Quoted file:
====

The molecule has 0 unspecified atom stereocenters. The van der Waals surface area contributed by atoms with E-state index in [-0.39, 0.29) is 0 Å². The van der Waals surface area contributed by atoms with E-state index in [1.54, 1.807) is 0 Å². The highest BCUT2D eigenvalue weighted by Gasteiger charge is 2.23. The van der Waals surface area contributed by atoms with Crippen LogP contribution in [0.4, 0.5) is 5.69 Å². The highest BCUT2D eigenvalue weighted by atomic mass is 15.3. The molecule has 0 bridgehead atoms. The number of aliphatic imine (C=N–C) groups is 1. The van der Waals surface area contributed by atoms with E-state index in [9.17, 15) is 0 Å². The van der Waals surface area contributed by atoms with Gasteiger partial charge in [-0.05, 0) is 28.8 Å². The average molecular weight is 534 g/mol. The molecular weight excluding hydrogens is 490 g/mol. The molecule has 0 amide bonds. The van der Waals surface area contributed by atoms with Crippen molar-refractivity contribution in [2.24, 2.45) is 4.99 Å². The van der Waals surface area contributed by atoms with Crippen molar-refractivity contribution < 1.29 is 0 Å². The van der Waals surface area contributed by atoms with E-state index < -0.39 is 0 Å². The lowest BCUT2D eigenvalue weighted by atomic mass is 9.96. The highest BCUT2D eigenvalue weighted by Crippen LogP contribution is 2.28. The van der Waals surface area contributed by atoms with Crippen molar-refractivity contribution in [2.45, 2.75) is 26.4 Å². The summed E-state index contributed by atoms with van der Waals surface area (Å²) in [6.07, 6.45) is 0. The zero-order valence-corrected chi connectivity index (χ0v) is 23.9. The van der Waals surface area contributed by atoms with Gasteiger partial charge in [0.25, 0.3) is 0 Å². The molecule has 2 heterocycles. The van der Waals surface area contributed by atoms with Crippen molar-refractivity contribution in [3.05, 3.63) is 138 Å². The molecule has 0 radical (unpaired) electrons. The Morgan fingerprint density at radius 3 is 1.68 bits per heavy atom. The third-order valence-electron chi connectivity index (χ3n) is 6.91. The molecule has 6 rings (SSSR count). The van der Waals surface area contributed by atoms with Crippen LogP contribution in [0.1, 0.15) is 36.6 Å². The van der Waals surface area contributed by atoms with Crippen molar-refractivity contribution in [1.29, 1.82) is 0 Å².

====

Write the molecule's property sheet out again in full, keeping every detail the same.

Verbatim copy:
The molecule has 0 unspecified atom stereocenters. The van der Waals surface area contributed by atoms with E-state index in [-0.39, 0.29) is 0 Å². The van der Waals surface area contributed by atoms with E-state index in [1.54, 1.807) is 0 Å². The highest BCUT2D eigenvalue weighted by Gasteiger charge is 2.23. The van der Waals surface area contributed by atoms with Crippen LogP contribution in [0.4, 0.5) is 5.69 Å². The highest BCUT2D eigenvalue weighted by atomic mass is 15.3. The molecule has 0 bridgehead atoms. The number of aliphatic imine (C=N–C) groups is 1. The van der Waals surface area contributed by atoms with E-state index in [9.17, 15) is 0 Å². The van der Waals surface area contributed by atoms with Gasteiger partial charge in [-0.05, 0) is 28.8 Å². The average molecular weight is 534 g/mol. The molecular weight excluding hydrogens is 490 g/mol. The molecule has 0 amide bonds. The van der Waals surface area contributed by atoms with Crippen molar-refractivity contribution in [2.24, 2.45) is 4.99 Å². The van der Waals surface area contributed by atoms with Crippen molar-refractivity contribution < 1.29 is 0 Å². The van der Waals surface area contributed by atoms with E-state index < -0.39 is 0 Å². The lowest BCUT2D eigenvalue weighted by atomic mass is 9.96. The highest BCUT2D eigenvalue weighted by Crippen LogP contribution is 2.28. The van der Waals surface area contributed by atoms with Crippen molar-refractivity contribution in [2.45, 2.75) is 26.4 Å². The summed E-state index contributed by atoms with van der Waals surface area (Å²) in [6.07, 6.45) is 0. The zero-order valence-corrected chi connectivity index (χ0v) is 23.9. The van der Waals surface area contributed by atoms with Gasteiger partial charge in [0.25, 0.3) is 0 Å². The molecule has 2 heterocycles. The van der Waals surface area contributed by atoms with Crippen molar-refractivity contribution in [3.05, 3.63) is 138 Å². The molecule has 0 radical (unpaired) electrons. The Morgan fingerprint density at radius 3 is 1.68 bits per heavy atom. The third-order valence-electron chi connectivity index (χ3n) is 6.91. The molecule has 6 rings (SSSR count). The van der Waals surface area contributed by atoms with Crippen LogP contribution in [0.1, 0.15) is 36.6 Å². The van der Waals surface area contributed by atoms with Crippen molar-refractivity contribution in [1.29, 1.82) is 0 Å².